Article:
In the wake of the Citizens United decision, people across the country are increasingly aware of the negative influence that money has had on our politics. In New Haven, special interests have long had a corrosive impact on the city. Well-heeled and well-connected contractors and suburban interests have been able to gain from the city in exchange for campaign contributions. It is time that we return government in New Haven to the people of New Haven.
That’s why I have been so adamant about my approach to campaign finance. In the primary, I participated in the Democracy Fund, a city-sponsored clean elections fund that provides matching grants to candidates who raise money from New Haven residents. And in the general election, where I am not eligible for the Fund, I have stayed true to its principles. In both cases, I have limited individual contributions to $370 and eschewed contributions from Political Action Committees. The vast majority (around 80 percent) of my contributions come from New Haven and is comprised of small donations. In fact, I have received over 800 donations from New Haveners and counting. This dedication to a clean campaign funded by local residents will lay the groundwork for an administration that governs for and by the people who live here, not outside influences who would seek to control it.
My opponent, Senator Harp, has unfortunately taken a different path. She rejected using the Democracy Fund and instead embraced the old pay-to-play politics of the past. Despite her significant experience working on issues in New Haven, the vast majority of her money has come from outside the Elm City. She has received contributions from dozens of lobbyists and contractors, who all have something to gain from her election. One example in particular highlights the uncomfortable connection between Senator Harp and interests who are hoping that this election will deepen their pockets.
This summer, a medical care company lost its contract with the City of New Haven to provide care to city employees after one of their doctors made a fraudulent claim to allow an employee to take time off from their city job to work a second position secretly. The day after the company lost its contract, doctors from the company bundled $9,000 in contributions to Senator Harp. Despite the clear sign of impropriety with both the money and the organization itself, Senator Harp has refused to return the donations. Voters want, and New Haven needs, an honest and transparent government. Senator Harp’s approach to campaign finances has not embraced these values.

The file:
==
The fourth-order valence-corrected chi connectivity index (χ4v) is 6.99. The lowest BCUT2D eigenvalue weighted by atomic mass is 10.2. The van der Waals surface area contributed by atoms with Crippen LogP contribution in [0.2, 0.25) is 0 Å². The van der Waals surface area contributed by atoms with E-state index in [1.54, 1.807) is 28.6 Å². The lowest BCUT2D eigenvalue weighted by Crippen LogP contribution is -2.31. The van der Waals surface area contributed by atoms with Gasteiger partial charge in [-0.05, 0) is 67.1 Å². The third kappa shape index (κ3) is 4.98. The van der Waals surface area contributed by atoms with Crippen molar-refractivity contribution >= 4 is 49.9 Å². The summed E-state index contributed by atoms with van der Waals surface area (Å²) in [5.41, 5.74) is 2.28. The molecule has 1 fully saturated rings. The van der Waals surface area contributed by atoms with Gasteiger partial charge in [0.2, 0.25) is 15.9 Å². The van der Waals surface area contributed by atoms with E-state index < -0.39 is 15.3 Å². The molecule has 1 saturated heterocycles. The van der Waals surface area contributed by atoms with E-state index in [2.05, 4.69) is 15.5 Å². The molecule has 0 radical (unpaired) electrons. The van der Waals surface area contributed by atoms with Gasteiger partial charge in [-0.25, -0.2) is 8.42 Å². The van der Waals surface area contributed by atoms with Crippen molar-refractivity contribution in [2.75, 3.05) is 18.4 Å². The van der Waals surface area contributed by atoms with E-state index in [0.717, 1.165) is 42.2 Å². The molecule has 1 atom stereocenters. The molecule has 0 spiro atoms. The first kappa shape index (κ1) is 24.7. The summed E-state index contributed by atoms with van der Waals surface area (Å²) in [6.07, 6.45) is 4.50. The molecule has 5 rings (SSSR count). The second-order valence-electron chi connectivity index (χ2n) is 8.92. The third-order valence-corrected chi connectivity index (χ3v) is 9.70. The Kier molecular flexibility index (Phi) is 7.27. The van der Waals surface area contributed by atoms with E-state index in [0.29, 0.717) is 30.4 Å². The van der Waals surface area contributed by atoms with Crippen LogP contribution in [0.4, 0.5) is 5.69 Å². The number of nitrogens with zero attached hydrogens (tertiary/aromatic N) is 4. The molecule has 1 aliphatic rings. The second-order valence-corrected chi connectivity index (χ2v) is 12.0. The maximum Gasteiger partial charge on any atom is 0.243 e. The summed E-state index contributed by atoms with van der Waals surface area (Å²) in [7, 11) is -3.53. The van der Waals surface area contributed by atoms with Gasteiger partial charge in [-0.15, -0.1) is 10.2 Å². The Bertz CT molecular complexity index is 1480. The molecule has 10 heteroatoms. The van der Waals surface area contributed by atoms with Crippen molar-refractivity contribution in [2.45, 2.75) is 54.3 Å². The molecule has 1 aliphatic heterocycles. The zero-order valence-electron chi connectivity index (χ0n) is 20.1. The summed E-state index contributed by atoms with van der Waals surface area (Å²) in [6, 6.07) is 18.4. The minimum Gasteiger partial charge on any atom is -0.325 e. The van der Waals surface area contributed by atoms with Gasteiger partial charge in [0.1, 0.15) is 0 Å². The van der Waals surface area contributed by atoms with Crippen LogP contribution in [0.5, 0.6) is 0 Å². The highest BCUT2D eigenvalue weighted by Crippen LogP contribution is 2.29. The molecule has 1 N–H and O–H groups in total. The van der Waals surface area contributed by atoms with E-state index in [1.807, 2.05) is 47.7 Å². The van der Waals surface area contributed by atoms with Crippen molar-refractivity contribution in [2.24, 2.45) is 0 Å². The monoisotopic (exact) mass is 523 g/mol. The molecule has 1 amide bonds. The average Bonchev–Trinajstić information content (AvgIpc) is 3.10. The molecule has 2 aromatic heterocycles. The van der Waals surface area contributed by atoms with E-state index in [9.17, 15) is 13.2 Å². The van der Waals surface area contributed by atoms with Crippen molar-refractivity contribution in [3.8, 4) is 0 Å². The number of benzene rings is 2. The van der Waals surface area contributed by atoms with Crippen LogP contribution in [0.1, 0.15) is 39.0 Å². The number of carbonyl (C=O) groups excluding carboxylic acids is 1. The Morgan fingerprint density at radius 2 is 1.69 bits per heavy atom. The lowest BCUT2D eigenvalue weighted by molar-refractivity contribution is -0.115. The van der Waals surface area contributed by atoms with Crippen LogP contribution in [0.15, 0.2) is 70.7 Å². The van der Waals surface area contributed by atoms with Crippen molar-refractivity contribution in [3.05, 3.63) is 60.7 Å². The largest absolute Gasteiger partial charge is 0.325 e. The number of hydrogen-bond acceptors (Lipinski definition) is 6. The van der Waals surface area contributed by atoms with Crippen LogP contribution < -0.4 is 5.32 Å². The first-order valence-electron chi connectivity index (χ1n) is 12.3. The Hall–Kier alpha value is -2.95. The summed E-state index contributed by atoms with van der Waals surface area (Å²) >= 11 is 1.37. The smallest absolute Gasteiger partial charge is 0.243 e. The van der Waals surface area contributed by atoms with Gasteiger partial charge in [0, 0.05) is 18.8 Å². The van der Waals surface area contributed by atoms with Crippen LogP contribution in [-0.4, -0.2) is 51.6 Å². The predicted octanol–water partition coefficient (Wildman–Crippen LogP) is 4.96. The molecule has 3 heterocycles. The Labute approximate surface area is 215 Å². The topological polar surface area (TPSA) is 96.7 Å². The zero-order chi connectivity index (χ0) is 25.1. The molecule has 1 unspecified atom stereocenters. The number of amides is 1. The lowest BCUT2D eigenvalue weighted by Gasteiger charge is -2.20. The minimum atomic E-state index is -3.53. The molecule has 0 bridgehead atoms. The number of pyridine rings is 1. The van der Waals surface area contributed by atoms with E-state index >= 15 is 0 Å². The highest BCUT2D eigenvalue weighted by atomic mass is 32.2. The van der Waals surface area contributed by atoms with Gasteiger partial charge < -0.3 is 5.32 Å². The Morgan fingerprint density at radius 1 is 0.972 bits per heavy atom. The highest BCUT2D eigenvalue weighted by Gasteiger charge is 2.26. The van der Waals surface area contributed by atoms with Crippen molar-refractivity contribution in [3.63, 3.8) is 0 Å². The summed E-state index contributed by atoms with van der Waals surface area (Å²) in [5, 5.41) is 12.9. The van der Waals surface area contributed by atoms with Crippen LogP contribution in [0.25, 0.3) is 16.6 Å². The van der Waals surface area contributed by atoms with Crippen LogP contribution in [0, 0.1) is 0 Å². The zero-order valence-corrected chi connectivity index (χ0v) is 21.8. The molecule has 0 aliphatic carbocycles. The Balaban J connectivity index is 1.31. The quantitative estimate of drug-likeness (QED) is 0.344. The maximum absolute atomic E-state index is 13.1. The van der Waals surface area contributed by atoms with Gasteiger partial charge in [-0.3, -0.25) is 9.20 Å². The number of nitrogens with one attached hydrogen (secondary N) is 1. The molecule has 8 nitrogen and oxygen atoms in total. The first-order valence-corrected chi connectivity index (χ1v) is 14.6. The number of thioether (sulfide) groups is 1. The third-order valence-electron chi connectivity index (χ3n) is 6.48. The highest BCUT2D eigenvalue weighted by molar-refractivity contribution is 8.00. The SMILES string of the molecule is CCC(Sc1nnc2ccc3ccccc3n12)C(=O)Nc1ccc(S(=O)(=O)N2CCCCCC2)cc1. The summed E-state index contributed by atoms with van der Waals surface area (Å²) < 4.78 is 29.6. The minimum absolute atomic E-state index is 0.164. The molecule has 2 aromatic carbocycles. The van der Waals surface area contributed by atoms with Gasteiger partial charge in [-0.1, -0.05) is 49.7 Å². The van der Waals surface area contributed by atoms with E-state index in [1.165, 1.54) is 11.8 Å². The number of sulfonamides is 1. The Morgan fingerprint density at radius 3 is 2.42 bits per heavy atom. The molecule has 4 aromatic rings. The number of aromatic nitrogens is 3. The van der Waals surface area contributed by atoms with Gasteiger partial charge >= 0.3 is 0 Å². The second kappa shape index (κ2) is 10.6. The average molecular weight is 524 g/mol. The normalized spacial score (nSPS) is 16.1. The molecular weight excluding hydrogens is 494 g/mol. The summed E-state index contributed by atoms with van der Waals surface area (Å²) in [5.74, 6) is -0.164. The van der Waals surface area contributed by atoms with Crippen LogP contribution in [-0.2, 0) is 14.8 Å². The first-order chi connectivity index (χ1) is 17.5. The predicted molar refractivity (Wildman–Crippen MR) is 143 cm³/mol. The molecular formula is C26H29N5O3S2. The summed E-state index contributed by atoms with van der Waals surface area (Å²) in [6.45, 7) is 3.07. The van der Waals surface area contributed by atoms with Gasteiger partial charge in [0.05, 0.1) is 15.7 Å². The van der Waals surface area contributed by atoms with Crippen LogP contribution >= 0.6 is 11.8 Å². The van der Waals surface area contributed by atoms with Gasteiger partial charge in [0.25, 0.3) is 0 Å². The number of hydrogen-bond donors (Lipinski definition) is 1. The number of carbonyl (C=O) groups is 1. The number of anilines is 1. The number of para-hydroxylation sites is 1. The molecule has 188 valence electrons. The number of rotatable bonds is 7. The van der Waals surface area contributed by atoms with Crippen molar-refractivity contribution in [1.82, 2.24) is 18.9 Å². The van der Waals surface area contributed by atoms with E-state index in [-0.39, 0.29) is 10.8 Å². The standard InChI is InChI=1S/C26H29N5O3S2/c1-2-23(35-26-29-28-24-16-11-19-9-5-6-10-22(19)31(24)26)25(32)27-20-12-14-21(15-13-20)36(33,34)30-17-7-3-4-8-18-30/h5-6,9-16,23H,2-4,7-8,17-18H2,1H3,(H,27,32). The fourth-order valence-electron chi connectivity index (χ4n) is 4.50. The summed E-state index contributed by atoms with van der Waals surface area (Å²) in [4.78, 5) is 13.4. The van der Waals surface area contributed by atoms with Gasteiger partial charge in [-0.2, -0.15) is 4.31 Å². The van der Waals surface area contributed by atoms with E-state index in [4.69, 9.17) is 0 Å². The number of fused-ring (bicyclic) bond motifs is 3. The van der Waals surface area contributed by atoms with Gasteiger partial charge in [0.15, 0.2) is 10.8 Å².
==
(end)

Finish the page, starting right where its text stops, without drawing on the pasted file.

Still, some have argued that, when faced with all the other troubles in our city, campaign finance is a side issue of little importance. The truth is that how a candidate handles this issue speaks to how they will govern and drive this city forward. When a candidate owes much of their campaign largesse to big developers, they often make development decisions that benefit those friends over the taxpayers of the city. When a candidate says “yes” to every special favor for every special interest, the city’s budget swells with pension and debt promises that it cannot keep. But when a candidate seeks, instead, the donations, volunteer support, and votes of everyday residents, that candidate can make the city government more independent, responsive to citizens, and effective.
I am that candidate and I hope you will make me that mayor.